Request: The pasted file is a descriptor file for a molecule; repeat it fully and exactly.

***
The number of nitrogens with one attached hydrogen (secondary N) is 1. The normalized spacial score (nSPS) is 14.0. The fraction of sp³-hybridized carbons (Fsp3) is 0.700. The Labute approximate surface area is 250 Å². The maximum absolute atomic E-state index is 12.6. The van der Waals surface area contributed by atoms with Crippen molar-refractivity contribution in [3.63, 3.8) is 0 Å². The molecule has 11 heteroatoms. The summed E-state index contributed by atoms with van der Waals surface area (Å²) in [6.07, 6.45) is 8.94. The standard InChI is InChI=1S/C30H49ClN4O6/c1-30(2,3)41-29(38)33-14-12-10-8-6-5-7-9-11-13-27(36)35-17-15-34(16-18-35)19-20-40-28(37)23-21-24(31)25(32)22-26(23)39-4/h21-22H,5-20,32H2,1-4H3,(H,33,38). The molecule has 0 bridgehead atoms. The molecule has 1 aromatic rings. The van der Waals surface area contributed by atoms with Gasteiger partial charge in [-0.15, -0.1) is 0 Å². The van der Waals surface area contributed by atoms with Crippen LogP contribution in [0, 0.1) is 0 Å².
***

The number of nitrogens with one attached hydrogen (secondary N) is 1. The normalized spacial score (nSPS) is 14.0. The fraction of sp³-hybridized carbons (Fsp3) is 0.700. The Labute approximate surface area is 250 Å². The maximum absolute atomic E-state index is 12.6. The van der Waals surface area contributed by atoms with Crippen molar-refractivity contribution in [3.63, 3.8) is 0 Å². The molecule has 11 heteroatoms. The summed E-state index contributed by atoms with van der Waals surface area (Å²) in [6.07, 6.45) is 8.94. The standard InChI is InChI=1S/C30H49ClN4O6/c1-30(2,3)41-29(38)33-14-12-10-8-6-5-7-9-11-13-27(36)35-17-15-34(16-18-35)19-20-40-28(37)23-21-24(31)25(32)22-26(23)39-4/h21-22H,5-20,32H2,1-4H3,(H,33,38). The molecule has 0 bridgehead atoms. The molecule has 1 aromatic rings. The van der Waals surface area contributed by atoms with Gasteiger partial charge in [-0.15, -0.1) is 0 Å². The van der Waals surface area contributed by atoms with Crippen LogP contribution in [0, 0.1) is 0 Å².